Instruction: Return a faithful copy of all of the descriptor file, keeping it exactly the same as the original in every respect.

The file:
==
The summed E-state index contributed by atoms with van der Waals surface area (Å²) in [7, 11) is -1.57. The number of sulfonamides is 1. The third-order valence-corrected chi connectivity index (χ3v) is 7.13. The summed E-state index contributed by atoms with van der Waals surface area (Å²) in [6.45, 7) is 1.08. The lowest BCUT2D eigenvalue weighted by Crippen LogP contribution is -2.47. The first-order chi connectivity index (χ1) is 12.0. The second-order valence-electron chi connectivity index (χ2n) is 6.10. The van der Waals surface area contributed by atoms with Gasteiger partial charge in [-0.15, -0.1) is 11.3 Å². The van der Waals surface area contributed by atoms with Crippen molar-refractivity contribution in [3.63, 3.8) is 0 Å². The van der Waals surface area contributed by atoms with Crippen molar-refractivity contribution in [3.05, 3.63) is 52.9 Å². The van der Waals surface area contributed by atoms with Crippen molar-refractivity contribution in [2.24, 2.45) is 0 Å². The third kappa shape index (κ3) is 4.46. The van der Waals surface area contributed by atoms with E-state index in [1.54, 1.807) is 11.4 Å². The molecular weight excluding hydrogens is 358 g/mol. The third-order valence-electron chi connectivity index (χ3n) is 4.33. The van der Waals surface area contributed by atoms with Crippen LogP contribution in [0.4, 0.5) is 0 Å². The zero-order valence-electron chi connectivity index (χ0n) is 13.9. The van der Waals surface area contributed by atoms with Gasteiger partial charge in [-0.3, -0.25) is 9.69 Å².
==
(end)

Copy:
The summed E-state index contributed by atoms with van der Waals surface area (Å²) in [7, 11) is -1.57. The number of sulfonamides is 1. The third-order valence-corrected chi connectivity index (χ3v) is 7.13. The summed E-state index contributed by atoms with van der Waals surface area (Å²) in [6.45, 7) is 1.08. The lowest BCUT2D eigenvalue weighted by Crippen LogP contribution is -2.47. The first-order chi connectivity index (χ1) is 12.0. The second-order valence-electron chi connectivity index (χ2n) is 6.10. The van der Waals surface area contributed by atoms with Gasteiger partial charge in [-0.15, -0.1) is 11.3 Å². The van der Waals surface area contributed by atoms with Crippen molar-refractivity contribution in [3.63, 3.8) is 0 Å². The van der Waals surface area contributed by atoms with Crippen molar-refractivity contribution in [3.05, 3.63) is 52.9 Å². The van der Waals surface area contributed by atoms with Crippen molar-refractivity contribution in [2.24, 2.45) is 0 Å². The third kappa shape index (κ3) is 4.46. The van der Waals surface area contributed by atoms with E-state index in [1.54, 1.807) is 11.4 Å². The molecular weight excluding hydrogens is 358 g/mol. The third-order valence-electron chi connectivity index (χ3n) is 4.33. The van der Waals surface area contributed by atoms with Crippen LogP contribution in [0.4, 0.5) is 0 Å². The zero-order valence-electron chi connectivity index (χ0n) is 13.9. The van der Waals surface area contributed by atoms with Gasteiger partial charge in [-0.3, -0.25) is 9.69 Å².